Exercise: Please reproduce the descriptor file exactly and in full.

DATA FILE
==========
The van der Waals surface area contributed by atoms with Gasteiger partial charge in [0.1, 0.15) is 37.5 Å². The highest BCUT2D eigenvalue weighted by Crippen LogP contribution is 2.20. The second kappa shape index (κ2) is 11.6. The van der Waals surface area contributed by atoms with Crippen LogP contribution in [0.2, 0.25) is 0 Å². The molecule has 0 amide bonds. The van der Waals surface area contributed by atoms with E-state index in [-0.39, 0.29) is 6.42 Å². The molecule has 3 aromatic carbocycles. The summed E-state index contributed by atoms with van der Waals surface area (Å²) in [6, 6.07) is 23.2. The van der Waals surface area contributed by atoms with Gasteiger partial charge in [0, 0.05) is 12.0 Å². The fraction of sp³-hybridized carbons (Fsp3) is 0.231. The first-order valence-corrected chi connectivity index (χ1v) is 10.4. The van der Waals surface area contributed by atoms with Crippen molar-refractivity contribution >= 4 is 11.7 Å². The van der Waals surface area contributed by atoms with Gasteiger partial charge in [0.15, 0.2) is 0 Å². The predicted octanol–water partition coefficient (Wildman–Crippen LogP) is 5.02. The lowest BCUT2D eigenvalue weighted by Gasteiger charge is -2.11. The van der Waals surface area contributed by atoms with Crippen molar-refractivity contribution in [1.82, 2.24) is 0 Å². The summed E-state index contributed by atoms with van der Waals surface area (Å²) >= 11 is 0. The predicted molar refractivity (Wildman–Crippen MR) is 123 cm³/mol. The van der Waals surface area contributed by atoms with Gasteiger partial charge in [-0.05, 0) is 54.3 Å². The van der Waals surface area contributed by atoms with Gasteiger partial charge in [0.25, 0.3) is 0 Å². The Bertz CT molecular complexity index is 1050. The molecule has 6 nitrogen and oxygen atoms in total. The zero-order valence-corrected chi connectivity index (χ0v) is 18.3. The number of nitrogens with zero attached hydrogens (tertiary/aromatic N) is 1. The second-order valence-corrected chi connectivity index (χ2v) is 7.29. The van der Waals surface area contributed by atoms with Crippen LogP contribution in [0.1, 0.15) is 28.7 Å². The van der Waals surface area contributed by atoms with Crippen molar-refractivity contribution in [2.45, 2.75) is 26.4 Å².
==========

The van der Waals surface area contributed by atoms with Gasteiger partial charge in [0.1, 0.15) is 37.5 Å². The highest BCUT2D eigenvalue weighted by Crippen LogP contribution is 2.20. The second kappa shape index (κ2) is 11.6. The van der Waals surface area contributed by atoms with Crippen LogP contribution in [0.2, 0.25) is 0 Å². The molecule has 0 amide bonds. The van der Waals surface area contributed by atoms with E-state index in [-0.39, 0.29) is 6.42 Å². The molecule has 3 aromatic carbocycles. The summed E-state index contributed by atoms with van der Waals surface area (Å²) in [6, 6.07) is 23.2. The van der Waals surface area contributed by atoms with Gasteiger partial charge in [0, 0.05) is 12.0 Å². The fraction of sp³-hybridized carbons (Fsp3) is 0.231. The first-order valence-corrected chi connectivity index (χ1v) is 10.4. The van der Waals surface area contributed by atoms with Crippen molar-refractivity contribution >= 4 is 11.7 Å². The van der Waals surface area contributed by atoms with Gasteiger partial charge in [0.15, 0.2) is 0 Å². The predicted octanol–water partition coefficient (Wildman–Crippen LogP) is 5.02. The lowest BCUT2D eigenvalue weighted by Gasteiger charge is -2.11. The van der Waals surface area contributed by atoms with Crippen molar-refractivity contribution in [1.82, 2.24) is 0 Å². The summed E-state index contributed by atoms with van der Waals surface area (Å²) >= 11 is 0. The predicted molar refractivity (Wildman–Crippen MR) is 123 cm³/mol. The van der Waals surface area contributed by atoms with Gasteiger partial charge in [-0.05, 0) is 54.3 Å². The van der Waals surface area contributed by atoms with Gasteiger partial charge in [0.25, 0.3) is 0 Å². The Bertz CT molecular complexity index is 1050. The molecule has 6 nitrogen and oxygen atoms in total. The zero-order valence-corrected chi connectivity index (χ0v) is 18.3. The number of nitrogens with zero attached hydrogens (tertiary/aromatic N) is 1. The second-order valence-corrected chi connectivity index (χ2v) is 7.29. The van der Waals surface area contributed by atoms with Crippen LogP contribution in [0.1, 0.15) is 28.7 Å². The van der Waals surface area contributed by atoms with Crippen molar-refractivity contribution in [2.45, 2.75) is 26.4 Å².